The AMP: AIDS Memorial Pathway will present ECHOES, a benefit concert on October 14, at 7:30 p.m. at the Moore Theatre, 1932 Second Avenue in Seattle. Hosted by Micki Flowers, a former health reporter for KIRO-TV and longtime HIV/AIDS advocate, ECHOES will feature music, dance and storytelling from a diverse lineup of local activists and performers. Throughout the night, the audience will have opportunities to make donations toward this historic memorial.
The AMP, scheduled for completion in 2020, will be located in the plaza over Seattle’s Capitol Hill light rail station and the north edge of Cal Anderson Park. Utilizing various forms of public art and technology, the memorial will offer visitors opportunities for remembrance of, reflection on and participation in the ongoing fight to end HIV/AIDS.
“ECHOES is a celebration of life, a sharing of memories and a recognition of all those affected by HIV and AIDS,” said Jason Plourde, project manager for The AMP. “ECHOES will offer an opportunity to experience our shared history, move toward healing and directly contribute to the creation of the AIDS Memorial Pathway.”
The concept for ECHOES was created by Michael Byron-Ingersoll, who will also serve as director of the concert. Byron-Ingersoll is a long-time activist and fundraiser in the greater Seattle community. He has worked with many AIDS organizations, including AIDS Housing of Washington, Bailey-Boushay House, Rosehedge, Multifaith Works and the Lion Building, among others. His professional acting and directing career includes work with SHOWTUNES Theatre Company, Village Theatre, ACT, Seattle Musical Theatre, Twelfth Night Productions and Driftwood Players.
“I still feel the loss of dozens of my friends who battled HIV/AIDS,” said Byron-Ingersoll. “They will never be gone from my heart or mind, and they come alive when I speak of them and share stories about them. What I recall is an echo of the energy and spirit of who they were. That echo has been my inspiration for the creation of our concert. The stories we share and the performances we see are meant to help us experience the many echoes that we all carry in our hearts.”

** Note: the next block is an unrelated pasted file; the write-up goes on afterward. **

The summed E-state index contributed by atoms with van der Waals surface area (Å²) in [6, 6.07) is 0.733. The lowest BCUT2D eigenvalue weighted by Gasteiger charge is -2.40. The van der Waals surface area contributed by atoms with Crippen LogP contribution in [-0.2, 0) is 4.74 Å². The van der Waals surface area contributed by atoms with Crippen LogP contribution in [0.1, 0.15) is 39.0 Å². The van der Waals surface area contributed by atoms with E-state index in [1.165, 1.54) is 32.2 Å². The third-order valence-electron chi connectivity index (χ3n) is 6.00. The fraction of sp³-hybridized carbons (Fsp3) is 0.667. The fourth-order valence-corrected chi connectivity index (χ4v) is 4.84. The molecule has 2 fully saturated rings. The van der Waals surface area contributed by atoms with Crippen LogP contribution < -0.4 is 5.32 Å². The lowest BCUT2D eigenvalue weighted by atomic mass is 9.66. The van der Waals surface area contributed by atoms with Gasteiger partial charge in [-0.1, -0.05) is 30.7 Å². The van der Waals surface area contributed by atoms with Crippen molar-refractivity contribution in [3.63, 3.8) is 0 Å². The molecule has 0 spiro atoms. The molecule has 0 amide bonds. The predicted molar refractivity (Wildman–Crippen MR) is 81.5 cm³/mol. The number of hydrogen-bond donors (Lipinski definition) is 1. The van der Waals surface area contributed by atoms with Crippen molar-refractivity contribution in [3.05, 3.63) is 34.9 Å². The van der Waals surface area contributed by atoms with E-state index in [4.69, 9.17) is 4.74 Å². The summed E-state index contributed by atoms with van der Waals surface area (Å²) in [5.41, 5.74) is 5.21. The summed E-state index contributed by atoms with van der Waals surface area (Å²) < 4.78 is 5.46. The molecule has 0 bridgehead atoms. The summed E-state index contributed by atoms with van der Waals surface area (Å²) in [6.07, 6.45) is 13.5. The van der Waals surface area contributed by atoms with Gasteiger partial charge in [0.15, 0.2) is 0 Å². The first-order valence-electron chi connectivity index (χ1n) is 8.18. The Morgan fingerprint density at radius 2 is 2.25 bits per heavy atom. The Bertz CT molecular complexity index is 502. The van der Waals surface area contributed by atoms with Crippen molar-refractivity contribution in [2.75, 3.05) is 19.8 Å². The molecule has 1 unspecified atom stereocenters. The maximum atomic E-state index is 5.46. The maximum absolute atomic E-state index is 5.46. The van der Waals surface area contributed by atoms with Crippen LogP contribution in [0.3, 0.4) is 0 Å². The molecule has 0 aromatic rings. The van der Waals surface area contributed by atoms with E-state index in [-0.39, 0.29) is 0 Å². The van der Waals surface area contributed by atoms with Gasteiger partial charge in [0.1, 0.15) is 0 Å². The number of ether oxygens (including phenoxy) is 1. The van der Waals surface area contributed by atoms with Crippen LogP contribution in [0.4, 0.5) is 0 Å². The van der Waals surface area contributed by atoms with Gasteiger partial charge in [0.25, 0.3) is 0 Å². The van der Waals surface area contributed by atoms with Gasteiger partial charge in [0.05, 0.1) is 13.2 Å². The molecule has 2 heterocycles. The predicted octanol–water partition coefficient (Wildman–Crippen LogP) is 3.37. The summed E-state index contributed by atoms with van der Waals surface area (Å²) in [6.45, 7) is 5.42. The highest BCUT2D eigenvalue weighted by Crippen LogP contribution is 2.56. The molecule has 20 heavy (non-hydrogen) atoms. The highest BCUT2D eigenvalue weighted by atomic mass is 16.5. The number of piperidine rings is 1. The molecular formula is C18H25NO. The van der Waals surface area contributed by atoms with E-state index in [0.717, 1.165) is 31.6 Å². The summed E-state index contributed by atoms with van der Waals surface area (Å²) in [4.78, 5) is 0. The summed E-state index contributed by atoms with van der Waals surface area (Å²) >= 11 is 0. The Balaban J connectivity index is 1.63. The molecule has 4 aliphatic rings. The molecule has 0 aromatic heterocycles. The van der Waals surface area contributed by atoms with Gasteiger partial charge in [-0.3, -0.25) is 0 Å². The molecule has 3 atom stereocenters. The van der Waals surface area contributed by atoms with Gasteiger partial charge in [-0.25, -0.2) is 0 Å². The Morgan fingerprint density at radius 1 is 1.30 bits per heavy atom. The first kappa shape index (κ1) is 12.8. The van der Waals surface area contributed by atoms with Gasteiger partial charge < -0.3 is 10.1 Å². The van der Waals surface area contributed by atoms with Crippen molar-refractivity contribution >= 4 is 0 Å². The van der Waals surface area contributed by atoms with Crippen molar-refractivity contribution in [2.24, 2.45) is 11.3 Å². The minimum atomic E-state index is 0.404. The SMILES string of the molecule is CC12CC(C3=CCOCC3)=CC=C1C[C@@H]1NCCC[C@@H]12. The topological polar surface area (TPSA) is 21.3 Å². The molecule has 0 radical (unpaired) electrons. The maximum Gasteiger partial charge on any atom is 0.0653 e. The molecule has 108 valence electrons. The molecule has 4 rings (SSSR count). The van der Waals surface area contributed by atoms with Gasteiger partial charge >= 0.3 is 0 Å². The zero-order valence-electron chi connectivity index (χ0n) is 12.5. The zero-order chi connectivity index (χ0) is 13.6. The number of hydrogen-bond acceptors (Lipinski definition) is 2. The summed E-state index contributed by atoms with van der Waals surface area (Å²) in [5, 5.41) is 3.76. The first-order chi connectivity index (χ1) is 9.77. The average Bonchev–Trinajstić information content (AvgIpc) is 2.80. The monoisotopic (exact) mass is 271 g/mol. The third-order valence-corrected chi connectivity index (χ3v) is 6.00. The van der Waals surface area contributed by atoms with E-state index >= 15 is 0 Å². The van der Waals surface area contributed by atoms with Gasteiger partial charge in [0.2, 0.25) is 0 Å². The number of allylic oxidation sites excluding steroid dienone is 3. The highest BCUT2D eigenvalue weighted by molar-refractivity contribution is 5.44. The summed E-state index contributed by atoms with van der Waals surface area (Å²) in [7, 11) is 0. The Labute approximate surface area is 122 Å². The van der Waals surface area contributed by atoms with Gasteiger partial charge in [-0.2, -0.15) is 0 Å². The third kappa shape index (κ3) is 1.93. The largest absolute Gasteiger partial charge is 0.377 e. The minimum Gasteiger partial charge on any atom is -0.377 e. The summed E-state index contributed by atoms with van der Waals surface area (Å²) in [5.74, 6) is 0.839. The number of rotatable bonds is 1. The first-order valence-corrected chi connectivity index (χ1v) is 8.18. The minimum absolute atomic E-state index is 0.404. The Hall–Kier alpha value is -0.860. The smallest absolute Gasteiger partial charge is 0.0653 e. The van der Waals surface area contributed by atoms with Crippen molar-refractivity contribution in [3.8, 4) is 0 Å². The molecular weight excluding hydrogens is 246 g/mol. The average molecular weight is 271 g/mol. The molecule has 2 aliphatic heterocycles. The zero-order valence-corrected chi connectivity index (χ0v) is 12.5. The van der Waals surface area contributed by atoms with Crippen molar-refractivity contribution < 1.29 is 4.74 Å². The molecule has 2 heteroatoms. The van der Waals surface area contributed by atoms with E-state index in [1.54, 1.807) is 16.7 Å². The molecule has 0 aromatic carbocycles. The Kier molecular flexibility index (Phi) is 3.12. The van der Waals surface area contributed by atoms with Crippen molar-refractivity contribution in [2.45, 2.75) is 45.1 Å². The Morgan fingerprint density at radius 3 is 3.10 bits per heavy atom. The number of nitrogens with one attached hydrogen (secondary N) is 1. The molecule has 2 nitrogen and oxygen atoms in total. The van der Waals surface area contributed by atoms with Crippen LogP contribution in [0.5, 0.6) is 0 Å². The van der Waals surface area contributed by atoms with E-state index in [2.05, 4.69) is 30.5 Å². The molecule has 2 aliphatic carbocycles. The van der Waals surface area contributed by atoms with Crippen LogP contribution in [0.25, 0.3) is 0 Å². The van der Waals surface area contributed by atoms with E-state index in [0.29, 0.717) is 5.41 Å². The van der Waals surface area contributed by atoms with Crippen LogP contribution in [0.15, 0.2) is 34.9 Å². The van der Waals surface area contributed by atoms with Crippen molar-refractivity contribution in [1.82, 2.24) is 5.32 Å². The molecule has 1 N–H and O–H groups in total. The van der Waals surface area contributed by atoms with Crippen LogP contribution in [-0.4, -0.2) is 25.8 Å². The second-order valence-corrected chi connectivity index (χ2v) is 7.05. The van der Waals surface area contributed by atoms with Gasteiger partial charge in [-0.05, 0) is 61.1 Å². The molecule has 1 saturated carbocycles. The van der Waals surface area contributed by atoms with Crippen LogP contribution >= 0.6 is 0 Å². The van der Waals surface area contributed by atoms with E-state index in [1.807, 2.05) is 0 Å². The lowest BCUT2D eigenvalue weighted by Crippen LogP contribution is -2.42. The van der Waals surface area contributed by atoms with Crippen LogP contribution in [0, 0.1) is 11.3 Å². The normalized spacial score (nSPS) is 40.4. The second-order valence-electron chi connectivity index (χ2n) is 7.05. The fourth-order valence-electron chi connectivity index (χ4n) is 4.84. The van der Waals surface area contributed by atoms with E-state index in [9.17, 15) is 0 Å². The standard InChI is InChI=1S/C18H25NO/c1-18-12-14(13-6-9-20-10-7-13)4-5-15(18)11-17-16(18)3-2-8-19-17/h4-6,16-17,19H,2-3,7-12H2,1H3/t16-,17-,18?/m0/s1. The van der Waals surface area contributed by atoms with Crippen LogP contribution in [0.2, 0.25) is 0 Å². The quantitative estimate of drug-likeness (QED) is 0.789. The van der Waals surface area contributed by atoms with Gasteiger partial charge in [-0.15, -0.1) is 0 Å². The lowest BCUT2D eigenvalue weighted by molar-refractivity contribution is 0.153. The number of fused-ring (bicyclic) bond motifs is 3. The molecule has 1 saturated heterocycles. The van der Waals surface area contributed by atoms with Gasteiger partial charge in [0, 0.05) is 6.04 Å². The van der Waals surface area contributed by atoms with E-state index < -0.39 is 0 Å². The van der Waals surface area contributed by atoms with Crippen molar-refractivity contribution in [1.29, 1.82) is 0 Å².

Four Seattle area activists will share personal stories and recount how their lives have been impacted by HIV and AIDS:
- DeAunte’ Damper recently made history when he was appointed the LGBTQ chair of the Seattle King County chapter of the NAACP, a first in the organization’s 110-year history. He also serves as a peer navigator for POCAAN, a multicultural social service agency serving marginalized communities in Seattle and greater King County.
- Bill Hall is a Tlingit native from southeast Alaska and a longtime HIV/AIDS activist. He is currently working with the Seattle Indian Health Board and Urban Health Institute as an advocate for the city’s Native community. Hall is a standing Community Advisory Board member of both the Fred Hutch defeatHIV research program and Seattle Children’s Center for Diversity and Health Equity.
- Pat Migliore has been a volunteer at Seattle AIDS Support Group (SASG) for the last 35 years and helped found the BABES Network, a program offering peer support for women living with HIV that is now a run by the YWCA. Pat has taught in Seattle schools for many years and currently teaches HIV and AIDS education to grades 5-12 and at local colleges.
- Steve Parsons was the first co-facilitator of SASG. He also served on its board of directors and coordinated the organization’s volunteers for many years. He is the founder and executive director of OutKitsap (which continues as the Kitsap Pride Network).
Interspersed between the stories told by the speakers will be performances:
- Alexandria Henderson is a frequent performer in local and regional professional theater. She has been seen most recently as Elle Woods in Showtunes Theatre Company’s Legally Blonde and Ali in the 5th Avenue Theatre’s production of Mamma Mia!
- Justin Huertas is an award-winning playwright, composer, lyricist and actor. He’s best known in Seattle for his original musical Lizard Boy and for his most recent musical, The Last World Octopus Wrestling Champion. His next musical, Lydia and the Troll, premieres at Seattle Rep in the spring of 2020. His acting credits include The 25th Annual Putnam County Spelling Bee at Village Theatre and Tiny Beautiful Things at Seattle Rep.